Two actually.

First, a figure skate blade is slightly wider than the blade of a hockey skate, making it easier for wobbly legs to balance.

Second, figure skates are more maneuverable than hockey skates though there is a trade-off in speed, but that is mostly irrelevant to a toddler.

My father had an interesting approach to teaching skating. He thought there were two problems: narrow and slippery.

Skate blades are narrower than a child’s foot so it would take some learning to get used to them.

The ice is notably more slippery than floor or grass so that too would require a certain mastery.

Why not separate the two skills?

Let the child walk around on the living room rug in his skates and he will master the narrow. Once that is behind him, it is time to introduce the slippery.

My mother was an interior designer who tended to hold rugs in high regard. Much convincing was required that the weight of a three-year-old would do little damage. The vacuum cleaner removed the marks of the skate blades much as a Zamboni does on a rink.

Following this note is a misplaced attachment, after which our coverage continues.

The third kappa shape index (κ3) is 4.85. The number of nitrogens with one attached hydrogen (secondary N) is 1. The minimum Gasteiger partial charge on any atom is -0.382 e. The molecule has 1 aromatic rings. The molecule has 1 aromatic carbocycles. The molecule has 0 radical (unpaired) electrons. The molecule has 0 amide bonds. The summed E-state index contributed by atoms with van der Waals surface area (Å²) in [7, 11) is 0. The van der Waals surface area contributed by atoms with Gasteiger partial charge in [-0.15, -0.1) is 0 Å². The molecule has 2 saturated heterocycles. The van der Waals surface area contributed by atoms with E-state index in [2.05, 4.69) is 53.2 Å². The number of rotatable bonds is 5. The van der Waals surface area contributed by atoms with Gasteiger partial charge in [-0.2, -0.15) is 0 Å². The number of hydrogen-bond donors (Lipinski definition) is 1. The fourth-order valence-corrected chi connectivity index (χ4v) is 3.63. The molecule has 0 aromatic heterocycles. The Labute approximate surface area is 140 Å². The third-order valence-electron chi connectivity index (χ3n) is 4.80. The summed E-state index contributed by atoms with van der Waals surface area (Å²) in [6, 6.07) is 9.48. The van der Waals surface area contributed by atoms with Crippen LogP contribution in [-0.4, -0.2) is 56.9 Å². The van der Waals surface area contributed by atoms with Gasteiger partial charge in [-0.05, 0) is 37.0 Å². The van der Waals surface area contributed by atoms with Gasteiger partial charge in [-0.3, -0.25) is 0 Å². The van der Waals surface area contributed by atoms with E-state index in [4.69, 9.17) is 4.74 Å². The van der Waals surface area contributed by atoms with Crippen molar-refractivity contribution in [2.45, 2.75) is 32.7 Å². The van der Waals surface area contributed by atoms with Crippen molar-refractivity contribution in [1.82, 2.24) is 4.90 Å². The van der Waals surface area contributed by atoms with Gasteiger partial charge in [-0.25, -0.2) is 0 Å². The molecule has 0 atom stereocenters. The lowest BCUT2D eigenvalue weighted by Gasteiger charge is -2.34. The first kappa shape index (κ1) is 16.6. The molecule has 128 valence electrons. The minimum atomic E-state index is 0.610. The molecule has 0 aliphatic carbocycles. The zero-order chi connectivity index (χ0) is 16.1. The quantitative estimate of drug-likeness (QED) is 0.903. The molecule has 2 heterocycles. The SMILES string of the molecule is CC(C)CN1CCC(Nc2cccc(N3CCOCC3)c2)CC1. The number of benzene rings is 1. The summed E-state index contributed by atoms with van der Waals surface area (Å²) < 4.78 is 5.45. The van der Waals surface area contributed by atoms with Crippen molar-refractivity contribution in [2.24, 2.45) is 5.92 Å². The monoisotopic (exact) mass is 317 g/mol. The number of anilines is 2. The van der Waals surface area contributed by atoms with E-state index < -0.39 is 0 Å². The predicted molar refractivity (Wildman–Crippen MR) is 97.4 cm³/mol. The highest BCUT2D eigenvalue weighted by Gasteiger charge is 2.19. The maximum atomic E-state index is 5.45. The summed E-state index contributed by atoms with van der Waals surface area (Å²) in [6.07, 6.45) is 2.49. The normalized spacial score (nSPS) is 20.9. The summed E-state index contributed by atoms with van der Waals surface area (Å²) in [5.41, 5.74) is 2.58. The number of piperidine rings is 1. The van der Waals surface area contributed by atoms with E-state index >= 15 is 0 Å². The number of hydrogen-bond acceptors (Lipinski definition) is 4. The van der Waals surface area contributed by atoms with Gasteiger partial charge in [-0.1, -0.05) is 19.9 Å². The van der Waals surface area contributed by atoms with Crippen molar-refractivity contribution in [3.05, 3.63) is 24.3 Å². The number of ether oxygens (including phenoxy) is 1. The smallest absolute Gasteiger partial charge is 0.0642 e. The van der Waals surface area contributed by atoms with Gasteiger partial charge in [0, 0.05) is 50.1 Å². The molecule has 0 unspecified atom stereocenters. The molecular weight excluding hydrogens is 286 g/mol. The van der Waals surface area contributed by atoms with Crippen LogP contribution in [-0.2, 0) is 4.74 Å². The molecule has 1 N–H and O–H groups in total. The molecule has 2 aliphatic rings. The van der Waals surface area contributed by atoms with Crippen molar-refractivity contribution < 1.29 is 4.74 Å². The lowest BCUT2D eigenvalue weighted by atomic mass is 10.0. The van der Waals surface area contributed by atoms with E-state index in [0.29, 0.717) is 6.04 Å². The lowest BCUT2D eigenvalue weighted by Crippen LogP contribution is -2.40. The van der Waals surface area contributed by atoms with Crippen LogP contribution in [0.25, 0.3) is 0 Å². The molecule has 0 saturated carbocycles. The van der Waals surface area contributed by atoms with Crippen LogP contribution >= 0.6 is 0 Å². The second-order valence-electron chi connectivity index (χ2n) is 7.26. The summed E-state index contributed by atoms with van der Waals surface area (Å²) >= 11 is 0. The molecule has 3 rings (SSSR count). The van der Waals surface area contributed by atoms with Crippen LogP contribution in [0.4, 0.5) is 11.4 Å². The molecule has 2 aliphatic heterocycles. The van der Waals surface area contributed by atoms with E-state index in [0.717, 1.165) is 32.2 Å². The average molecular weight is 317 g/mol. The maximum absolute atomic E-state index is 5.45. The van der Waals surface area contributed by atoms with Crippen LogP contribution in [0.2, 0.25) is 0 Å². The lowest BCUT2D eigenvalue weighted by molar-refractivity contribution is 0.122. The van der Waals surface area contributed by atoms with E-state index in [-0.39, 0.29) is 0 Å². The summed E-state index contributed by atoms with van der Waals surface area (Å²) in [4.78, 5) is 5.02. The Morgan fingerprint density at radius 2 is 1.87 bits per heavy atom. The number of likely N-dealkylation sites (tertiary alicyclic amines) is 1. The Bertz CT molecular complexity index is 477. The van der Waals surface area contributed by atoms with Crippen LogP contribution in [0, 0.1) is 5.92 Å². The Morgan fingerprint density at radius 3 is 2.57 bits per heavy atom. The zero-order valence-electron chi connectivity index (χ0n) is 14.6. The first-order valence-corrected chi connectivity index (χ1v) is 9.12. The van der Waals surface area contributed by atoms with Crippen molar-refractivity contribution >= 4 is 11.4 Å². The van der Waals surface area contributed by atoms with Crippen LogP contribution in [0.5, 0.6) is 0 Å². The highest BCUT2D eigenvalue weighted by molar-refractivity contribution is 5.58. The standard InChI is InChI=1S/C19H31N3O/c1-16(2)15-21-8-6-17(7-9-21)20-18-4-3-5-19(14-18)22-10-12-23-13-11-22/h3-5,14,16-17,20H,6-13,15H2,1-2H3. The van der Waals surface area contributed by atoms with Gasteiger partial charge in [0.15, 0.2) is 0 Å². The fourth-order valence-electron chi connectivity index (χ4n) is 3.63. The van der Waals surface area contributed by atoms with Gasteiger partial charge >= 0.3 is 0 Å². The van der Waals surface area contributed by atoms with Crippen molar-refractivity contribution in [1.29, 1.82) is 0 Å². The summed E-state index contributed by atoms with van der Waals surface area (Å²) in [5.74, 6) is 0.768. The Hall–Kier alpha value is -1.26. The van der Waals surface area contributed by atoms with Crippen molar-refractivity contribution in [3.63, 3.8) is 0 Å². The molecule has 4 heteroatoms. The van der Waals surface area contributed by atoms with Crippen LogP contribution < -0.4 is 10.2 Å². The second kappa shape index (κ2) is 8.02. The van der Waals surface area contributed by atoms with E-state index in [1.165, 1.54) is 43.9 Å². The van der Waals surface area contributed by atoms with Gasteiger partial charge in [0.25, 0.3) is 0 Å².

Around Thanksgiving, before any ponds were frozen, I walked around the house in my skates. By January, when there was ice on the local ponds, I was thought to be ready to add gliding on the slippery surface to the repertoire.

I have no idea if this theory worked and I have certainly never seen anyone else do it (even today), but it sounds reasonable.

The gliding would have begun in about 1950 at a nearby pond to which I was driven, then carried like a football in full snowsuit, mittens, hat and black figure skates. At the edge of the pond, I was given a shove.

This would be a fine time for a description of a tiny human flying around on the ice with his newfound skills, but I have no such recollection.

Clearer in my mind is having grandchildren who have already advanced beyond that level, and I will be skiing with them in about a week.

 

19 Responses to “A Dragonfly in Amber”

Harold Hughes, February 05, 2020 at 5:11 pm said:

The interesting question that it raises is not so much that it’s different but why exactly was his view so limited as to be unable to see that you once played that same game?